This may sound silly, but I blame the high-topped sneakers I was wearing for contributing to me dropping a bike at a gas stop once. I put down my foot, and the relatively flat sole slipped out from under me in a very embarrassing and public way. (My friends laughed openly while the other station customers tried not to laugh at me.) Since then, I’ve never had the same result from a gas-stop slip when wearing motorcycle boots with grippy soles. Additionally, riding boots provide ankle support if you’re forced to catch your bike for some reason. Then there’s the protection they provide from flying debris – which can’t be downplayed, as I’ve been bruised through my boot armor by a rock kicked up by another rider.
While this benefit may sound ridiculous, you’ll feel worse than silly coming home from an all-day ride in your shirtsleeves with a massive sunburn. (Don’t forget to use sunscreen on the portions of your body not covered by your gear, like your neck.) Also, warm weather riding gear, by controlling the airflow over your body, will help you feel the maximum cooling benefit from your sweat while you’re moving. It’ll also slow down the rate at which you become dehydrated, but you should still tank up with fluids (that aren’t soda) at each gas stop. (Photo Credit: DepositPhotos.com)
There’s a reason why people who carry heavy things for a living wear work gloves. Simply put, they give you a better grip. Additionally, gloves allow for you to more consistently control the levers on your motorcycle, no matter how much your hands are sweating.
Yeah, we know that black leather is the unofficial material of motorcycling. Well, even black leather motorcycle gear can come with reflective material sewn it at the seams. One of the primary goals of a motorcyclist (aside from having fun) is to avoid getting squashed by an errant automobile. Being conspicuous during both the day and night is a really important factor in achieving that goal. Brightly colored gear is fairly common, but if you must wear black, consider a colorful helmet. Oh, and always avoid camouflage. It’s designed to make you more difficult to see.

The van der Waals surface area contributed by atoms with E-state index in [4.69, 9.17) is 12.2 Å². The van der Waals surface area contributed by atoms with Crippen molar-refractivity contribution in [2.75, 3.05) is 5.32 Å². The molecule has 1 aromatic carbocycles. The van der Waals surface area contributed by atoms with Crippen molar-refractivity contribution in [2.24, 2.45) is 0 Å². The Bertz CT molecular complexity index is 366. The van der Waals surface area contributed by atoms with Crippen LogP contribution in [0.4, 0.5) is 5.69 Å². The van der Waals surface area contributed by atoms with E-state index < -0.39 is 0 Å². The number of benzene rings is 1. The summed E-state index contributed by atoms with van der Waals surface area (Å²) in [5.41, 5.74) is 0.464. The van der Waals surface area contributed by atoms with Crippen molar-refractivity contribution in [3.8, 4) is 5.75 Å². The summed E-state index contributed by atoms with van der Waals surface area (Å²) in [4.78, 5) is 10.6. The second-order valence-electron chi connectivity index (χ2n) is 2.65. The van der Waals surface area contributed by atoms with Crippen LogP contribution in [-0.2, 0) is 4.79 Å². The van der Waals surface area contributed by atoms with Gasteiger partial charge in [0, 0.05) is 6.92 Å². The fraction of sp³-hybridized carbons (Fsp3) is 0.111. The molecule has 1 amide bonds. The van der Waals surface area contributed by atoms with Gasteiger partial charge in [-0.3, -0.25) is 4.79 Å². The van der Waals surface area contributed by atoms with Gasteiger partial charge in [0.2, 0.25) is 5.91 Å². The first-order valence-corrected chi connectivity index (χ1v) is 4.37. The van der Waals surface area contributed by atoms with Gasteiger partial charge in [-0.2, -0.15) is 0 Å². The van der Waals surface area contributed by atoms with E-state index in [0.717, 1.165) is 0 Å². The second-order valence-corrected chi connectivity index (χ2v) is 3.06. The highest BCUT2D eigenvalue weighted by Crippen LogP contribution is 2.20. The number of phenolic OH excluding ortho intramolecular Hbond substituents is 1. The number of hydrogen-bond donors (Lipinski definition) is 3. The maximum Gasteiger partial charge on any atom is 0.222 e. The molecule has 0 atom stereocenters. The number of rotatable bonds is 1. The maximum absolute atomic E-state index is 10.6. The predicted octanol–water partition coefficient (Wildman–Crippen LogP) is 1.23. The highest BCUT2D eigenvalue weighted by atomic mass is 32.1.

Have you ever taken a rock – or even a June bug – to the neck while riding? You know how much that hurts. Now imagine that happening to your unprotected eye. Even without flying solid objects, your eyes are at risk every time you ride. At highway speeds, the wind is enough to make it difficult to see, and glasses that don’t seal around your eyes offer minimal help. That’s probably why several states require motorcyclists to wear eye protection. Naturally, we think the eye protection offered by a full-face helmet is the best option.
We’ve finally arrived at the only reason many riders think of when considering gear. Yes, crash protection is the most important reason for wearing gear. Asphalt doesn’t care that you want to keep your face looking the way it was genetically designed. So, at the very least, if none of the previous reasons for wearing proper motorcycle gear resonates with you, dress for the crash. We want you to ride long and far.